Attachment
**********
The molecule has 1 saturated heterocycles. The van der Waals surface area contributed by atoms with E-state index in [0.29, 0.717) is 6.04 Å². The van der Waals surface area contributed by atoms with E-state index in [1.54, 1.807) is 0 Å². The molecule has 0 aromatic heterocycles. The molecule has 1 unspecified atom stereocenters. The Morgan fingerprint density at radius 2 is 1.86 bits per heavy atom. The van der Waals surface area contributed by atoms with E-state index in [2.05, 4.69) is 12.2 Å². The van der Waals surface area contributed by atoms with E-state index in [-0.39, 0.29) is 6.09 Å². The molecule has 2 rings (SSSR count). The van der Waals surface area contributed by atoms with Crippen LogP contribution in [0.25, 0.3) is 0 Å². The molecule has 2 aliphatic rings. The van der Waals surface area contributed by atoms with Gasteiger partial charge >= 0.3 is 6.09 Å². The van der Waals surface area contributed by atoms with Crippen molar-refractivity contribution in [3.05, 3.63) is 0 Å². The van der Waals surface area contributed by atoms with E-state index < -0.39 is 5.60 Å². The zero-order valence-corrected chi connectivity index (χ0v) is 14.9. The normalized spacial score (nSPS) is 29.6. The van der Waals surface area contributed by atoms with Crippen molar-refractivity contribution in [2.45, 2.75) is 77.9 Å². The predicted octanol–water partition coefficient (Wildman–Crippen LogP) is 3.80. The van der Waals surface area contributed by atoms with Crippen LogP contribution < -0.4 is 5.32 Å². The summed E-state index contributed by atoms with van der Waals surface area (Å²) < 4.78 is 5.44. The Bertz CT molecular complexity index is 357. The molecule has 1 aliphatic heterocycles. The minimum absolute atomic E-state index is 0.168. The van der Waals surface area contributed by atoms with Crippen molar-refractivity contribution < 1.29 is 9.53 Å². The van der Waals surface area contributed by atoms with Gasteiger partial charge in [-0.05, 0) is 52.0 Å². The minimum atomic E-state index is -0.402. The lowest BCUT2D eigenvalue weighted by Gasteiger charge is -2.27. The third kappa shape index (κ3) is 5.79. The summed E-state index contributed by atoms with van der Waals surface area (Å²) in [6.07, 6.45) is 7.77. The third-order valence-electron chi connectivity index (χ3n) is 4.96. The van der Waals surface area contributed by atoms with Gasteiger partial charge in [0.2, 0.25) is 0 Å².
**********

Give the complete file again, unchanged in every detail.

The molecule has 1 saturated heterocycles. The van der Waals surface area contributed by atoms with E-state index in [0.29, 0.717) is 6.04 Å². The van der Waals surface area contributed by atoms with E-state index in [1.54, 1.807) is 0 Å². The molecule has 0 aromatic heterocycles. The molecule has 1 unspecified atom stereocenters. The Morgan fingerprint density at radius 2 is 1.86 bits per heavy atom. The van der Waals surface area contributed by atoms with E-state index in [2.05, 4.69) is 12.2 Å². The van der Waals surface area contributed by atoms with E-state index in [-0.39, 0.29) is 6.09 Å². The molecule has 2 rings (SSSR count). The van der Waals surface area contributed by atoms with Crippen LogP contribution in [0.25, 0.3) is 0 Å². The molecule has 2 aliphatic rings. The van der Waals surface area contributed by atoms with Gasteiger partial charge >= 0.3 is 6.09 Å². The van der Waals surface area contributed by atoms with Crippen molar-refractivity contribution in [3.05, 3.63) is 0 Å². The van der Waals surface area contributed by atoms with E-state index < -0.39 is 5.60 Å². The zero-order valence-corrected chi connectivity index (χ0v) is 14.9. The normalized spacial score (nSPS) is 29.6. The van der Waals surface area contributed by atoms with Crippen molar-refractivity contribution in [2.45, 2.75) is 77.9 Å². The predicted octanol–water partition coefficient (Wildman–Crippen LogP) is 3.80. The van der Waals surface area contributed by atoms with Crippen LogP contribution < -0.4 is 5.32 Å². The summed E-state index contributed by atoms with van der Waals surface area (Å²) < 4.78 is 5.44. The Bertz CT molecular complexity index is 357. The molecule has 1 aliphatic heterocycles. The minimum absolute atomic E-state index is 0.168. The van der Waals surface area contributed by atoms with Crippen molar-refractivity contribution < 1.29 is 9.53 Å². The van der Waals surface area contributed by atoms with Gasteiger partial charge in [-0.05, 0) is 52.0 Å². The minimum atomic E-state index is -0.402. The lowest BCUT2D eigenvalue weighted by Gasteiger charge is -2.27. The third kappa shape index (κ3) is 5.79. The summed E-state index contributed by atoms with van der Waals surface area (Å²) in [6.07, 6.45) is 7.77. The third-order valence-electron chi connectivity index (χ3n) is 4.96. The van der Waals surface area contributed by atoms with Gasteiger partial charge in [0.2, 0.25) is 0 Å².